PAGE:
The neck band sprang open. She pulled it away from his body and dropped it on the floor with the others. No, that was a mistake. She needed to get them cleaned up and ready to re-apply as soon as he was healed.
One of the slaves had left a clean towel on the couch-side table. Picking it up, she bent to retrieve the neck band and wipe it. Garek’s hand continued stroking her bare leg, making hot tingles of awareness travel all the way up to the core of her body.
She wiped feverishly at one band after another, until all five were as clean as she could make them in such a short time. Kistalleh pulled at Garek’s shoulder until he rolled far enough on his side that she could look at his back. The swelling was gone completely, and there were only a few reddish scratches to show where some of the worst of the whip marks had been.
That was incredible. He’d healed the whole infection in the time she’d taken to wipe down five metal bands. Were his ribs healed, too? With him unconscious, she couldn’t very well ask him how he felt, and she needed to get the iron back on him before he awoke.
Kistalleh worked fast to lock the bands one after the other on his neck and limbs. Getting them back on was far easier than it had been to remove them and soon she was nearly finished. As she fastened the last ankle cuff, she heard him move.
“Kistalleh,” he said in a caressing voice.
She straightened and looked at him. He was propped up on one elbow, gazing at her with heavy-lidded eyes. With his free hand, he reached out and caught the skirt of her night dress, crumpling the thin linen fabric. He pulled on it, as if it were a leash, drawing her closer.
“You’re better,” she said.
“I’m always better when you’re here.” He gave her a seductive smile, one that made her heart trip over itself.
“I was worried.”
Garek released her gown to take her by the hand and bring her down toward him. In a daze, she allowed the liberty. The room had taken on a strange, dreamlike quality, with the flickering flames of the oil lamps sending soft, uncertain light over his face and the deep rose wall behind him.
Kistalleh let herself fall to her knees, bringing her face nearer to his. What in the name of all the gods was she doing? This was pure idiocy. But she didn’t get up or draw away. She let him slide his hand around to the back of her neck and pull her ever closer, his gaze moving to her lips. He angled his head and their mouths met. Clung.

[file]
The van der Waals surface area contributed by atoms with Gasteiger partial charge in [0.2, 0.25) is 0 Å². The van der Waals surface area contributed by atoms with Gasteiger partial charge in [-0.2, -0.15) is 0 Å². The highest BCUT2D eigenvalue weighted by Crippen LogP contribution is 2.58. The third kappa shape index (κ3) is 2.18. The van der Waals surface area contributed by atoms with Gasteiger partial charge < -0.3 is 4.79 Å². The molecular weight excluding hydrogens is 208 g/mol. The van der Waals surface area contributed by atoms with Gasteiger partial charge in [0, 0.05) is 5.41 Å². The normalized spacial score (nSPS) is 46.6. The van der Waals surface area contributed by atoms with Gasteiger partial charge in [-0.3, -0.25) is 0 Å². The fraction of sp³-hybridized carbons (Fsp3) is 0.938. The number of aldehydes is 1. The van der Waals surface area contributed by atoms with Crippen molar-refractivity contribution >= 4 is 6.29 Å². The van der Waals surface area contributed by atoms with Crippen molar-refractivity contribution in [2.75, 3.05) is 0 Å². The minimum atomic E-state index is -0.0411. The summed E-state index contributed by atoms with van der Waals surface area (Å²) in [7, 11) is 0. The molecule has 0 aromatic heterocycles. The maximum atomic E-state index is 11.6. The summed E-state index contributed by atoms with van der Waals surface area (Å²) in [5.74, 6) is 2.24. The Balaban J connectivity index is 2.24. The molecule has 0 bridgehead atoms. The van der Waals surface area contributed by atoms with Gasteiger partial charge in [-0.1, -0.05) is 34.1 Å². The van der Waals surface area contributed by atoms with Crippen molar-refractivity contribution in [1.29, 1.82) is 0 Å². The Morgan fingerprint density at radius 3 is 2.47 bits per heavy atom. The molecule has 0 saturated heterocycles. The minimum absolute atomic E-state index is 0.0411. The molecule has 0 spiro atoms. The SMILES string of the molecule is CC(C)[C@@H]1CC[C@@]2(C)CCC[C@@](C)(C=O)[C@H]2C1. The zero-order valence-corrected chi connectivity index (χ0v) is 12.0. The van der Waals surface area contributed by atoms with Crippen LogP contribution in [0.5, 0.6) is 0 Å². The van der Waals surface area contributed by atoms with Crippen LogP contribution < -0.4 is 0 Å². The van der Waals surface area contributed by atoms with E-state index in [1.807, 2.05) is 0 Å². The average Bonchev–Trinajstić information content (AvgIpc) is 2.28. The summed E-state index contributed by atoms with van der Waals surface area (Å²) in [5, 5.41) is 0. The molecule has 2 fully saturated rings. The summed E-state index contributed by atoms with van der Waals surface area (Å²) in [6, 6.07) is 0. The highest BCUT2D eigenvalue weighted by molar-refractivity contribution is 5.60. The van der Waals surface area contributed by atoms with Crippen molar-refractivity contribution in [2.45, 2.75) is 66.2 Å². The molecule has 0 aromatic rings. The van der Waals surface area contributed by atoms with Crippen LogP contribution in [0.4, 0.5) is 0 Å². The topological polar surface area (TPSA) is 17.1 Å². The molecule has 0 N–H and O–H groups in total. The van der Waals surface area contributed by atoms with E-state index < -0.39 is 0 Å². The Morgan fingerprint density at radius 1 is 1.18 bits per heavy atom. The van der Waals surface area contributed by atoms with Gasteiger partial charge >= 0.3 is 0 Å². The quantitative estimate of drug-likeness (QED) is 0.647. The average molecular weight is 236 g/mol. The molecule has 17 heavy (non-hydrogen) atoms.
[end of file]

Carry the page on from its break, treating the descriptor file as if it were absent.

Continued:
She whimpered. Trembled. Her hand moved to his shoulder, clutched him, the hard muscle beneath his ruined shirt. His lips teased, caressed, and her mouth opened of its own accord and his tongue entered in a hot slick possession. Garek gave a low moan.
Her nails dug into his flesh. He started. His gaze met hers and his face flushed with brilliant red color. What was wrong? Garek jerked back, out of her embrace, shoving his fingers through his long gold hair. He wouldn’t look at her.
“My apologies, mistress,” he said in a rough voice. “I seem to have forgotten myself.”
“No. No, I’m not—”
“I didn’t mean—”
They both spoke at once. As their voices crossed and tangled, they stopped, him looking as abashed as she felt.
“I-I’m sorry,” she stammered. “I thought you wanted—that is, you seemed—I didn’t mean to take advantage of you.”
He flicked a glance at her, then returned to studying his lap. “I thought I was dreaming.”
“Oh. I see.” She had taken advantage of him, and now he didn’t want her again. Now that he was in his right mind. The pain of it stole what little breath and dignity she had left. Kistalleh rose to her feet.
Garek sat up straight, patting his ribs. “What happened to my shirt?” He reached around his back and ran his fingers over the skin there. Then he looked at her, a puzzled frown on his face. “I’m healed. Even my ribs.”
“Good.” She nodded. “That’s good. What I was hoping for.”
His frown deepened. “What you were hoping for?”
Kistalleh made a helpless gesture. “Never mind. Good night.” She started toward the bedroom.